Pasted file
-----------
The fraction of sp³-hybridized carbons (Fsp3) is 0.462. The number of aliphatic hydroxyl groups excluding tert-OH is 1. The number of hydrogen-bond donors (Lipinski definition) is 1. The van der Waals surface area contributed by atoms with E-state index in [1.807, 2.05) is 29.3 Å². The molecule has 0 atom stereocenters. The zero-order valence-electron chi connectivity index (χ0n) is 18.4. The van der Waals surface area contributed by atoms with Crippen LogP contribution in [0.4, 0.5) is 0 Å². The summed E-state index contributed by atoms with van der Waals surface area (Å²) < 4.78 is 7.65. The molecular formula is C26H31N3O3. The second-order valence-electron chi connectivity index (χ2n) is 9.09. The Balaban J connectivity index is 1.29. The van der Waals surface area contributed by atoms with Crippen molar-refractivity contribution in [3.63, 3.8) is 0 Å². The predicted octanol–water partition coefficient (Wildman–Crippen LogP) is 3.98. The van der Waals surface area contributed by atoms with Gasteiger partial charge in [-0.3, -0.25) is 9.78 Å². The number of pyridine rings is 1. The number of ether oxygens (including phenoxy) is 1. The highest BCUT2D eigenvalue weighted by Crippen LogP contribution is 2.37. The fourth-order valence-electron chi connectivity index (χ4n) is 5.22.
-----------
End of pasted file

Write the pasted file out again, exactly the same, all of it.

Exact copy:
The fraction of sp³-hybridized carbons (Fsp3) is 0.462. The number of aliphatic hydroxyl groups excluding tert-OH is 1. The number of hydrogen-bond donors (Lipinski definition) is 1. The van der Waals surface area contributed by atoms with E-state index in [1.807, 2.05) is 29.3 Å². The molecule has 0 atom stereocenters. The zero-order valence-electron chi connectivity index (χ0n) is 18.4. The van der Waals surface area contributed by atoms with Crippen LogP contribution in [0.4, 0.5) is 0 Å². The summed E-state index contributed by atoms with van der Waals surface area (Å²) < 4.78 is 7.65. The molecular formula is C26H31N3O3. The second-order valence-electron chi connectivity index (χ2n) is 9.09. The Balaban J connectivity index is 1.29. The van der Waals surface area contributed by atoms with Crippen molar-refractivity contribution in [3.63, 3.8) is 0 Å². The predicted octanol–water partition coefficient (Wildman–Crippen LogP) is 3.98. The van der Waals surface area contributed by atoms with Gasteiger partial charge in [-0.3, -0.25) is 9.78 Å². The number of pyridine rings is 1. The number of ether oxygens (including phenoxy) is 1. The highest BCUT2D eigenvalue weighted by Crippen LogP contribution is 2.37. The fourth-order valence-electron chi connectivity index (χ4n) is 5.22.